We have now modernized Medicare to help our seniors. Beginning in 2006, seniors will get prescription drug coverage, and we’re not turning back.
SUSAN DENTZER: Meanwhile, Sen. Kerry argues that the new law is even worse than many already think.
SEN. JOHN KERRY: They passed a Medicare drug benefit that feeds the drug companies and feeds the HMO’s, and they’re more willing to push you off Medicare into an HMO, and they put a $139 billion of windfall profit into the pockets of the drug companies, coming right out of your pockets.
SUSAN DENTZER: Kerry says that if he’s elected, he’ll curb that windfall for drug companies, in part by letting the government negotiate directly with those companies for lower drug prices for Medicare beneficiaries.
The split in opinion over the new law is reflected in a related spat: What’s behind a steep rise in Medicare premiums slated for next year. Those premiums for one part of Medicare are now set to rise 17.4 percent, the largest rate of increase ever, to $78.20 per month.
The premium is set according to a formula written into law.
PATRICIA NEUMAN: This premium pays for the part of Medicare that pays for physician services and other outpatient services. Beneficiaries pay 25 percent of the cost for this part of the program, and this 25 percent portion of the cost is a formula that’s been set into law since 1983.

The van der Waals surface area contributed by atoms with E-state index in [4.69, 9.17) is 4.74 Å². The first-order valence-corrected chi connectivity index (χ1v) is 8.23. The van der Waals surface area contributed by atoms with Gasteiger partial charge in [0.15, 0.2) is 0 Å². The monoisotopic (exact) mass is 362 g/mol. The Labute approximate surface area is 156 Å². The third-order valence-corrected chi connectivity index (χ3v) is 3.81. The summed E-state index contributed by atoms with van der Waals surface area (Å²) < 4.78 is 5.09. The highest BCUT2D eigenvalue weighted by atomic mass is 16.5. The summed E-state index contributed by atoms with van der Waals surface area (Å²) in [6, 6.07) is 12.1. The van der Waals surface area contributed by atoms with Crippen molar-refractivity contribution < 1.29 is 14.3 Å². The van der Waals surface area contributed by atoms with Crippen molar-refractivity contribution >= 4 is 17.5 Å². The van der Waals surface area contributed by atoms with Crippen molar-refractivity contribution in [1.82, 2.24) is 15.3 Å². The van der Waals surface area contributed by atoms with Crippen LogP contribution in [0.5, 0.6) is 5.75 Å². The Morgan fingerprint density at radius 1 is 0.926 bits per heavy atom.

SUSAN DENTZER: Washington attorney Colin Roskey is an informal adviser to the president’s campaign. He says next year’s higher premium is the price enrollees must pay for the improvements made in Medicare under the new law.
COLIN ROSKEY: It’s a result of an improved benefit package, of benefit enhancements and rising costs for Medicare in doctor payments, new preventive care options in Medicare — like a new free initial screening physical that is now part of the Medicare basic benefit package — and other of the benefit modernizations that were included in the overall basic benefit bill, in addition to prescription drugs.
Those are additive benefits that cost money and contributed to and will continue to contribute to a broader growth in premiums that… that beneficiaries are going to have to absorb.
SUSAN DENTZER: Bruce Vladeck headed the Medicare program during much of the Clinton administration and is now an adviser to Sen. Kerry’s campaign. He rejects Roskey’s explanation for the rising premiums.
BRUCE VLADECK: This notion that they’re going up so much because of the new benefits in the law is nonsense.